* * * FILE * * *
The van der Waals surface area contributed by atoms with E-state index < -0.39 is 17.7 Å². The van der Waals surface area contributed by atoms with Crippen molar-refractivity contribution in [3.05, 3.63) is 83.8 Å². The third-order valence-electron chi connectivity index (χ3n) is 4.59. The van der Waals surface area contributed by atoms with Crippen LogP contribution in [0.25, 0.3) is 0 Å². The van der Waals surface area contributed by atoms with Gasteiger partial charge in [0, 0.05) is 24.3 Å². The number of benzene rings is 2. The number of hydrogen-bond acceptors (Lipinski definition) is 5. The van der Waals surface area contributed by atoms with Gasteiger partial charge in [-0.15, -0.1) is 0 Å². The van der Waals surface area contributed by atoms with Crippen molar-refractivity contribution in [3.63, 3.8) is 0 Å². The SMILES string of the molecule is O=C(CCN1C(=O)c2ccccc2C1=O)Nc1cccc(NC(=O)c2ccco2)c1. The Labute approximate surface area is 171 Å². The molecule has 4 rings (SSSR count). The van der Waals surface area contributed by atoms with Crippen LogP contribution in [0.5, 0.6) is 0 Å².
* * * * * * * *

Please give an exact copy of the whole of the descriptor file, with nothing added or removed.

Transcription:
The van der Waals surface area contributed by atoms with E-state index < -0.39 is 17.7 Å². The van der Waals surface area contributed by atoms with Crippen molar-refractivity contribution in [3.05, 3.63) is 83.8 Å². The third-order valence-electron chi connectivity index (χ3n) is 4.59. The van der Waals surface area contributed by atoms with Crippen LogP contribution in [0.25, 0.3) is 0 Å². The van der Waals surface area contributed by atoms with Gasteiger partial charge in [0, 0.05) is 24.3 Å². The number of benzene rings is 2. The number of hydrogen-bond acceptors (Lipinski definition) is 5. The van der Waals surface area contributed by atoms with Gasteiger partial charge in [-0.15, -0.1) is 0 Å². The van der Waals surface area contributed by atoms with Crippen molar-refractivity contribution in [3.63, 3.8) is 0 Å². The SMILES string of the molecule is O=C(CCN1C(=O)c2ccccc2C1=O)Nc1cccc(NC(=O)c2ccco2)c1. The Labute approximate surface area is 171 Å². The molecule has 4 rings (SSSR count). The van der Waals surface area contributed by atoms with Crippen LogP contribution in [0.5, 0.6) is 0 Å².